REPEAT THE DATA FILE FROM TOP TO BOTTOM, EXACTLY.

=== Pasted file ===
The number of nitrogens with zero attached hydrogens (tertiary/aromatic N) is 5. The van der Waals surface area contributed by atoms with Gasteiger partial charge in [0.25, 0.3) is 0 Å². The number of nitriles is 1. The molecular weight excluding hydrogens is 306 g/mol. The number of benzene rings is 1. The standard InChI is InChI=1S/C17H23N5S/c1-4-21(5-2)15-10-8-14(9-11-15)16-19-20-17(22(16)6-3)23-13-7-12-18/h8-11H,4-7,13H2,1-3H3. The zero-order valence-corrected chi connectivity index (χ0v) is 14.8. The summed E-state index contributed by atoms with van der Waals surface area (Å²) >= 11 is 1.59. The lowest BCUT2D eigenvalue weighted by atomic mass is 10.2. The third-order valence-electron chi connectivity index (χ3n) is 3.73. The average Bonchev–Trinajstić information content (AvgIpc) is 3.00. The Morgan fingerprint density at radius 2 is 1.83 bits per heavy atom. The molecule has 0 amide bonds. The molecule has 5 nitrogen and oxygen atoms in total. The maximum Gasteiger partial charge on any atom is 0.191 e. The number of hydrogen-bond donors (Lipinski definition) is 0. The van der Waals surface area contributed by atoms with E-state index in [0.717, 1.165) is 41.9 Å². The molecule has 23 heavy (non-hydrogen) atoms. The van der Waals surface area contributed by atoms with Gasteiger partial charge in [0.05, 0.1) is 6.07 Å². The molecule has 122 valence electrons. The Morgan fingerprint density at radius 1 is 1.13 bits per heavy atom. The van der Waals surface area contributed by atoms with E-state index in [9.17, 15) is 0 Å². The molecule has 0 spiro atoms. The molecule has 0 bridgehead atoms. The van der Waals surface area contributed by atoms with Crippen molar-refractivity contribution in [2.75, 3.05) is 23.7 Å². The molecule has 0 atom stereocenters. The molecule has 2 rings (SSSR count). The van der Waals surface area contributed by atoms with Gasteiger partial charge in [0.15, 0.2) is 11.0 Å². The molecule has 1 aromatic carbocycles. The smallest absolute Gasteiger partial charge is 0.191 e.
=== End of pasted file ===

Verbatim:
The number of nitrogens with zero attached hydrogens (tertiary/aromatic N) is 5. The van der Waals surface area contributed by atoms with Gasteiger partial charge in [0.25, 0.3) is 0 Å². The number of nitriles is 1. The molecular weight excluding hydrogens is 306 g/mol. The number of benzene rings is 1. The standard InChI is InChI=1S/C17H23N5S/c1-4-21(5-2)15-10-8-14(9-11-15)16-19-20-17(22(16)6-3)23-13-7-12-18/h8-11H,4-7,13H2,1-3H3. The zero-order valence-corrected chi connectivity index (χ0v) is 14.8. The summed E-state index contributed by atoms with van der Waals surface area (Å²) >= 11 is 1.59. The lowest BCUT2D eigenvalue weighted by atomic mass is 10.2. The third-order valence-electron chi connectivity index (χ3n) is 3.73. The average Bonchev–Trinajstić information content (AvgIpc) is 3.00. The Morgan fingerprint density at radius 2 is 1.83 bits per heavy atom. The molecule has 0 amide bonds. The molecule has 5 nitrogen and oxygen atoms in total. The maximum Gasteiger partial charge on any atom is 0.191 e. The number of hydrogen-bond donors (Lipinski definition) is 0. The van der Waals surface area contributed by atoms with E-state index in [0.717, 1.165) is 41.9 Å². The molecule has 23 heavy (non-hydrogen) atoms. The van der Waals surface area contributed by atoms with Gasteiger partial charge in [0.05, 0.1) is 6.07 Å². The molecule has 122 valence electrons. The Morgan fingerprint density at radius 1 is 1.13 bits per heavy atom. The van der Waals surface area contributed by atoms with E-state index in [9.17, 15) is 0 Å². The molecule has 0 spiro atoms. The molecule has 0 bridgehead atoms. The van der Waals surface area contributed by atoms with Crippen molar-refractivity contribution in [2.75, 3.05) is 23.7 Å². The molecule has 0 atom stereocenters. The molecule has 2 rings (SSSR count). The van der Waals surface area contributed by atoms with Gasteiger partial charge in [0.15, 0.2) is 11.0 Å². The molecule has 1 aromatic carbocycles. The smallest absolute Gasteiger partial charge is 0.191 e.